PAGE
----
The creative director is asleep on the couch. His vintage Margiela boots are on the floor beside him. It’s not yet noon but it’s already been a big day for Cristopher Nying. And an even bigger week. This whole year, in fact, and the couple preceding it, have been quite big for Nying and his partners at Our Legacy.

It’s November in Stockholm. The sun sets around 3 p.m. and the clouds hang low and dense, like a thick layer of wool. The nights are long. Last night especially. It started with a party at the Our Legacy Work Shop store—one of two boutiques the company operates in Stockholm—to celebrate the brand’s latest blockbuster collaboration, with Emporio Armani. Nying and his partners, Jockum Hallin, with whom he cofounded Our Legacy in 2005, and Richardos Klarén, who joined the business a couple years later, hosted a very cool soiree of what I can only assume are the most stylish people in all of Sweden. A crew of young chefs passed around veal tartare and glasses of natural wine while friends, relatives, and fans got a first look at the goods. After that, a family dinner at Bord, a favorite Stockholm restaurant, which served mountains of wood-fired langoustines from the Baltic Sea and cold pilsner by the glass. Finally, a group congregated at an underground karaoke bar. When I tapped out for the night, Nying had just finished one of the most riveting performances I have ever seen—“Give It Away,” by the Chili Peppers, performed entirely as a freestyle.

Nying may be snoozing now, but he and Hallin and Klarén were up early this morning for a photo shoot with a Swedish newspaper. When they returned, they began the final stages of running through the next men’s collection with the design team. “It’s a very important, very critical moment,” Nying will tell me later. Hallin, who heads up Our Legacy’s collaborations, has just dropped the first online teaser for the Armani collection and is trying to keep up with his endlessly buzzing phone. Today’s release is already producing the most social media engagement the brand has ever seen. But it’s not unexpected: These days, an Our Legacy collab is as hot as anything a streetwear or sneaker brand can cook up. In a few days, Hallin will be off to London, then Tokyo, to launch the collection with Dover Street Market, which is carrying it exclusively.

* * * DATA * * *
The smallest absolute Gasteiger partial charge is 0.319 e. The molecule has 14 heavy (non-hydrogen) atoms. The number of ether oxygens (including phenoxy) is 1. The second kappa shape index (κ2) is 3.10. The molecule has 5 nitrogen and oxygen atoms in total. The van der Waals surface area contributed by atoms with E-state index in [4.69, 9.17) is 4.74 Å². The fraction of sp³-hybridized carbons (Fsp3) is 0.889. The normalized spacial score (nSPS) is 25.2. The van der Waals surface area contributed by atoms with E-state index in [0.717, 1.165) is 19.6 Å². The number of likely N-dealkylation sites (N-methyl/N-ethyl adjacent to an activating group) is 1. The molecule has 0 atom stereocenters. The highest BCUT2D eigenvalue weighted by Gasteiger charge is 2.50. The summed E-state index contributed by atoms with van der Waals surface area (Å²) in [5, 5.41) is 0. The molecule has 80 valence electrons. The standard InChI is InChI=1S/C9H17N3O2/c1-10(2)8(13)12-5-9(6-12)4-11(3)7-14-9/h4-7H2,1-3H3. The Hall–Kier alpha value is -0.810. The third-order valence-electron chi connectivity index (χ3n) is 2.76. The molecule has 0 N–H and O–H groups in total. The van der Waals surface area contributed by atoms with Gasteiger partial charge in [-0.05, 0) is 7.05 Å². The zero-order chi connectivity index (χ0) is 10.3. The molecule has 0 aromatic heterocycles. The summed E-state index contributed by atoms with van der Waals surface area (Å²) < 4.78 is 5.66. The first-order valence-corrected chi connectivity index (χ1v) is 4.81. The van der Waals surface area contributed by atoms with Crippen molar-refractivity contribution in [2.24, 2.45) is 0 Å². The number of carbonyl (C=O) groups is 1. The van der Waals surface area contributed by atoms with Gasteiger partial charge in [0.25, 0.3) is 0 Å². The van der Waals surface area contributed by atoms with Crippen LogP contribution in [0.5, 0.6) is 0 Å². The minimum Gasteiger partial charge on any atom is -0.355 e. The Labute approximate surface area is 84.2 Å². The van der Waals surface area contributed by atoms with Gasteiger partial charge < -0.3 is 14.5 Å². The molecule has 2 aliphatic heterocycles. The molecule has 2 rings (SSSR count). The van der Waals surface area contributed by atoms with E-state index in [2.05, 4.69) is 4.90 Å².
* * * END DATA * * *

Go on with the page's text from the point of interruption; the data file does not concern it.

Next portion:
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Nying drapes fabric on a colleague.

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While Nying sleeps, the Our Legacy studio, a converted parking garage where about 30 full-time employees work, is awake with a kind of ebullient chaos. In the few days I got to spend observing the operation, it was obvious that this is not your stereotypical oppressed and overworked fashion concern. The vibes are strong. Business is booming. The brand is thriving, both in terms of sales and cultural impact. For a company that’s been in business for nearly 20 years, the future is suddenly blindingly bright.

After surviving the trend cycles and economic uncertainties that sank so many menswear labels, Our Legacy has somehow turned the past two years into the busiest and most profitable of its history. According to the brand, its business has tripled in size since 2020—and is projected to reach $40 million in the first half of 2024. Since expanding into womenswear in 2018, Our Legacy now produces four primary collections each year—two for men, two for women. In addition, Our Legacy has a thriving Work Shop program, captained by Hallin, which produces off-schedule special collections—capsules made using deadstock fabrics, and collaborations with brands like Stüssy, Denim Tears, and Satisfy Running—that have reliably become mega-hype events. Our Legacy has permanent stores in Stockholm, London, and Berlin, plus a few outposts in Korea, and over 250 stockists globally.

But why the explosion now? Why would a beloved brand suddenly catch fire? For years, Our Legacy occupied a comfortable niche as a consistent and reasonably priced menswear brand. It enjoyed a cult following among guys who like their clothes to be interesting and well-made, without any bold logos or big statements, and without wreaking havoc on their bank accounts. Our Legacy has always been cool in the way that any good, under-hyped thing is—benefiting from a certain if-you-know-you-know factor, while making understated clothes that just about anyone can wear. Along the way, the brand became more experimental. It began to push against the confines of conventional menswear—introducing that women’s line and producing clothes that blurred gender norms. Still, it held onto its niche position and catered to the shifting desires of its followers, who could rely on Our Legacy to make easy, accessible, wearable clothes that feel like they reflect the moment.

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